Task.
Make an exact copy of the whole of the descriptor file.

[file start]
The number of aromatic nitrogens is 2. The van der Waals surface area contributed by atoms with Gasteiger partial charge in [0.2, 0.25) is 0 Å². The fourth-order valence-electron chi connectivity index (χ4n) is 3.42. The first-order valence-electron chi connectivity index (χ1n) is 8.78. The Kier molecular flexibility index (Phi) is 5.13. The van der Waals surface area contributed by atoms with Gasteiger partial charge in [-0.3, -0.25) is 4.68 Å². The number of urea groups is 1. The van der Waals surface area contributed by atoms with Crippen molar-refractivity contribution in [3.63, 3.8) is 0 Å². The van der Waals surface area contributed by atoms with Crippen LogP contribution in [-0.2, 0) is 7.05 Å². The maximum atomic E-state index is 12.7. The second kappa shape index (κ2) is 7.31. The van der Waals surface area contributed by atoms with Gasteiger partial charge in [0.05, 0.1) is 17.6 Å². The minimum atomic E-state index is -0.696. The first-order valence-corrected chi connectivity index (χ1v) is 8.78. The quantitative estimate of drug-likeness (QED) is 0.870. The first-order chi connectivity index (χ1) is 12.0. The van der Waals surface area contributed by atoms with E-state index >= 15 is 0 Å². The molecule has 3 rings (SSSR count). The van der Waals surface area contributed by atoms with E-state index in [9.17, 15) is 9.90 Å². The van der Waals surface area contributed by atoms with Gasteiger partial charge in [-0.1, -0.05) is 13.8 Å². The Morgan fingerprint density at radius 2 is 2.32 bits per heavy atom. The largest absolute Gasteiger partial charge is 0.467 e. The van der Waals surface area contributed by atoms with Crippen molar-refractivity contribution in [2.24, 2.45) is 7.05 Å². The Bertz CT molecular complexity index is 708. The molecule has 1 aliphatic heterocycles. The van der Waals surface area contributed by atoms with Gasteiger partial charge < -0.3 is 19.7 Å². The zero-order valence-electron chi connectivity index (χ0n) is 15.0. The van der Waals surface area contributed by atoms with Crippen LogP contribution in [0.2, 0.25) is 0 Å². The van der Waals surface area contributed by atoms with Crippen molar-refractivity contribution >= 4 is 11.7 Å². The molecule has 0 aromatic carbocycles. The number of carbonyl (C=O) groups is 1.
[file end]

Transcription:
The number of aromatic nitrogens is 2. The van der Waals surface area contributed by atoms with Gasteiger partial charge in [0.2, 0.25) is 0 Å². The fourth-order valence-electron chi connectivity index (χ4n) is 3.42. The first-order valence-electron chi connectivity index (χ1n) is 8.78. The Kier molecular flexibility index (Phi) is 5.13. The van der Waals surface area contributed by atoms with Gasteiger partial charge in [-0.3, -0.25) is 4.68 Å². The number of urea groups is 1. The van der Waals surface area contributed by atoms with Crippen molar-refractivity contribution in [3.63, 3.8) is 0 Å². The van der Waals surface area contributed by atoms with Crippen LogP contribution in [-0.2, 0) is 7.05 Å². The maximum atomic E-state index is 12.7. The second kappa shape index (κ2) is 7.31. The van der Waals surface area contributed by atoms with Gasteiger partial charge in [0.05, 0.1) is 17.6 Å². The minimum atomic E-state index is -0.696. The first-order valence-corrected chi connectivity index (χ1v) is 8.78. The quantitative estimate of drug-likeness (QED) is 0.870. The first-order chi connectivity index (χ1) is 12.0. The van der Waals surface area contributed by atoms with E-state index >= 15 is 0 Å². The molecule has 3 rings (SSSR count). The van der Waals surface area contributed by atoms with E-state index in [9.17, 15) is 9.90 Å². The van der Waals surface area contributed by atoms with Gasteiger partial charge in [-0.1, -0.05) is 13.8 Å². The Morgan fingerprint density at radius 2 is 2.32 bits per heavy atom. The largest absolute Gasteiger partial charge is 0.467 e. The van der Waals surface area contributed by atoms with Crippen molar-refractivity contribution in [2.24, 2.45) is 7.05 Å². The Bertz CT molecular complexity index is 708. The molecule has 1 aliphatic heterocycles. The van der Waals surface area contributed by atoms with Gasteiger partial charge < -0.3 is 19.7 Å². The zero-order valence-electron chi connectivity index (χ0n) is 15.0. The van der Waals surface area contributed by atoms with Crippen LogP contribution in [0.2, 0.25) is 0 Å². The van der Waals surface area contributed by atoms with Crippen molar-refractivity contribution >= 4 is 11.7 Å². The molecule has 0 aromatic carbocycles. The number of carbonyl (C=O) groups is 1.